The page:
Why the best founders lead from the back
Founders like to think that their business lies at the centre of the universe.
Yet all people – and especially the people that founders should be building their company around – are always looking beyond the present. The top performers at any company, and in any industry, always have one eye on the next step of their professional journey.
Once you accept that fact, you’ll manage your team in a totally different way.
The traditional idea of ‘leadership’, for example, leaves no room for the motivations or goals of anyone not doing the leading. We are taught to think of a ‘great leader’ as someone who leads their team in a singular direction, to the exclusion of all other destinations.
The best founders or CEOs, we are told, are the ones leading their company towards their single vision, heroically pulling the rest of the company along with them.
I don’t think that’s effective leadership… it totally ignores the most powerful motivator that you have at your disposal – the personal goals and dreams of the people running your business. Instead of pulling your team in the direction you want them to go, align your business objectives with their direction of travel, and let them pull your business up with them.
Leading from the rear and letting your team steer can be a difficult thing to get your head around, let alone put into practice.
Here’s a few steps to get it started at your company:
1. Have honest and realistic conversations about careers
It’s important to create a working environment where it’s okay to be honest and realistic about career goals. Unless your team feel comfortable talking to you about what they want to achieve professionally, you’ll never be able to align their goals with your business.
You can help create this environment by opening up in the office about what you want to work on in the future. Even if you’ve just founded a business and can’t think much beyond that, talk about how you see your own role developing within the company. This gives everyone permission to be honest with themselves – and their team – about what they really want and what that next step could look like.
2. Does your team care?
People who take personal fulfillment from their work are more effective and successful than those that don’t. Great teams are made up of individuals doing the things they love – and as a result they’ll do them well as a whole.
So ask your team – do they enjoy the work that they do? Is there anything you could do to make their work more satisfying, more enjoyable, more fulfilling? You’ll be surprised how often you are able to put your team’s job more in line with their career goals, and still keep their work within the scope of the business. (If you’d like to get better at having good one-to-one conversations with your team, you can find a guide to that here).
3. Learning to swim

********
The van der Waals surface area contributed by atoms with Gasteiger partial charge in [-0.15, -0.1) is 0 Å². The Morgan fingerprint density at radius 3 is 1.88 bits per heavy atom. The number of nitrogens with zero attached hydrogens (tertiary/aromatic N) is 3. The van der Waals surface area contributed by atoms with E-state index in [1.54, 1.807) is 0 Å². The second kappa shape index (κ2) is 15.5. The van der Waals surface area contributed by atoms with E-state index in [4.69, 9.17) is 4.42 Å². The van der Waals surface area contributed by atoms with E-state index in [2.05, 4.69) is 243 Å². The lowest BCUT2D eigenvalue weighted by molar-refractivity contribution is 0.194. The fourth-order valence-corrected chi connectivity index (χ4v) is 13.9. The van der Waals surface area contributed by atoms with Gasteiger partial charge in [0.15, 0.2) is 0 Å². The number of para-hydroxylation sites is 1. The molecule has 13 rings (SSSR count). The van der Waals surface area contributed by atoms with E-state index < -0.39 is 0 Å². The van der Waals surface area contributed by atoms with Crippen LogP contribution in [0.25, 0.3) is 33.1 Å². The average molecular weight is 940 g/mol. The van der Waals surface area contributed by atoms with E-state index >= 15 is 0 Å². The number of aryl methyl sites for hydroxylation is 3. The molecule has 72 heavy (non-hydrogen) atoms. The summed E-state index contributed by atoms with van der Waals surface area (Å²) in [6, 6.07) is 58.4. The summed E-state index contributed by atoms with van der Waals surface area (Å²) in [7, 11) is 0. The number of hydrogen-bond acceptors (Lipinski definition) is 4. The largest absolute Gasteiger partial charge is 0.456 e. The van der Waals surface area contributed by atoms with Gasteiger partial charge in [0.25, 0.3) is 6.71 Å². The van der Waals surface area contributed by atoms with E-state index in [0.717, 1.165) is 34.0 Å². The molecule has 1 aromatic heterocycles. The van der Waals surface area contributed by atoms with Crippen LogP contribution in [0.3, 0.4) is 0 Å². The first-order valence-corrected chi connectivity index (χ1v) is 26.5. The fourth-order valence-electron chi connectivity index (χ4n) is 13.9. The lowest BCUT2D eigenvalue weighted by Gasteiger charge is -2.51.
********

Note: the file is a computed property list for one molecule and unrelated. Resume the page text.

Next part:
I’ve consistently found that young, hungry and ambitious team members far outperform those with the exact experience their role requires. Taking a step into the unknown has a way of getting the absolute best out of people, and much of the time their performance far outstrips the performance of someone who believes that they’ve ‘been there, done that’.
Of course, it pays to align your business objectives with the personal goals of all your staff, no matter what stage they’re at in their career. But I’m a firm believer that you reap the largest benefits of all when you trust that scope to people at the beginning of their careers. So make this part of your hiring plan – optimise your team for potential, and then let that potential carry the business forward.
4. Let your team lead
There’s an old saying that goes, “don’t tell people how to do things, tell them what to do and let them surprise you with their results”. I think there’s so much good sense in that idea. Firstly, because as a founder you simply can’t cope with telling everyone exactly what to do all the time – you’ll simply burn out.
Secondly, there is a real and undeniable productivity benefit to letting people take ownership of their work. No one gets excited about following instructions – but being trusted with a project, to own and steer in the direction they see fit… that’s a very different story.
5. Make a point of being wrong
Many people won’t be used to taking charge of their own work. If you want to encourage a culture of initiative and ownership, then you might have to do some groundwork first.
You need to create an environment where people aren’t scared of making mistakes – and the easiest way to do that is to admit your own, in the office and in front of everyone. If your team sees you owning your own failures, it gives them permission to do the same.
People think business leaders exist in order to tell people what to do – but in reality, we’re here to serve. We’re a stepping stone on our team’s professional journey, so they can go on and achieve their dreams. The sooner you realise that, the sooner you can crack on making those dreams a reality… your team will take your company with them.